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 [graphic] National Register Bulletin Guidelines for Evaluating and Documenting Historic Aids to Navigation to the National Register of Historic Places

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U.S. Department of the Interior, National Park Service


Certain types of historic aids to navigation as a general rule do not qualify for the National Register. These would be:

  • aids less than 50 years of age;
  • reconstructed aids to navigation;
  • aids to navigation moved from their original sites;
  • and collections of artifacts from aids to navigation, including large artifacts such as lenses, fog signal equipment, and other parts of light stations removed from their setting. However, some of these properties may qualify for National Register listing if they meet the following exceptions.

Resources Less than 50 Years Old: An aid to navigation achieving significance within the past fifty years can be listed in the National Register if it is of exceptional significance. To qualify, an aid to navigation must be associated with important but recent themes or developments (such as World War II) which scholarly or professional research has recognized as significant in the history of aids to navigation engineering, construction, or operation. Aids to navigation potentially eligible under these circumstances would include, for example, the first Texas Towers installed to replace lightships. An aid to navigation must be compared with other aids of its type that have similar associations and qualities to establish exceptional significance.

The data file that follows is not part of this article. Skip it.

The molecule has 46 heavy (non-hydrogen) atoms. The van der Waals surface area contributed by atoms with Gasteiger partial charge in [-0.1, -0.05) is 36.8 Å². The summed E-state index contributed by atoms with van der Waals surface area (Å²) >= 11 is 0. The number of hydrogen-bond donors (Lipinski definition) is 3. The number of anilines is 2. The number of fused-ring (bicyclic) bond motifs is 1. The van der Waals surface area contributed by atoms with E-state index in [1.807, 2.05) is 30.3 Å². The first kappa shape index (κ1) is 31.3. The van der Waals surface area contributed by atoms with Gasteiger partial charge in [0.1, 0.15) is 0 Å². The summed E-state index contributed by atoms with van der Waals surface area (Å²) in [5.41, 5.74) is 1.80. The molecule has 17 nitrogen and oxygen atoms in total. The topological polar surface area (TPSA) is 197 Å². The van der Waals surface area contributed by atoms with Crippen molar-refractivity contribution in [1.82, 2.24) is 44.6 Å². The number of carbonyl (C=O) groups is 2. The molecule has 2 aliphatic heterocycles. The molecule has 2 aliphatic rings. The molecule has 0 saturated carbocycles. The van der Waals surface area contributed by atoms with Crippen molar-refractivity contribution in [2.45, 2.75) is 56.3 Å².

Reconstructions: In rare instances, reconstructions at a historic light station can be contributing elements of a National Register property if:

  1. the reconstruction is based on scholarly analysis of graphic, written, and archeological sources;
  2. the reconstruction is accurately executed, using appropriate period materials and construction techniques; or
  3. the reconstruction is presented in a historically appropriate manner as an integral part of restoring a group of properties such as a light station which together constitute a historic district. Reconstructed aids to navigation must be part of an overall restoration plan for the entire resource.

Reconstructed aids to navigation are not generally eligible for the National Register because they are not authentic historic resources.

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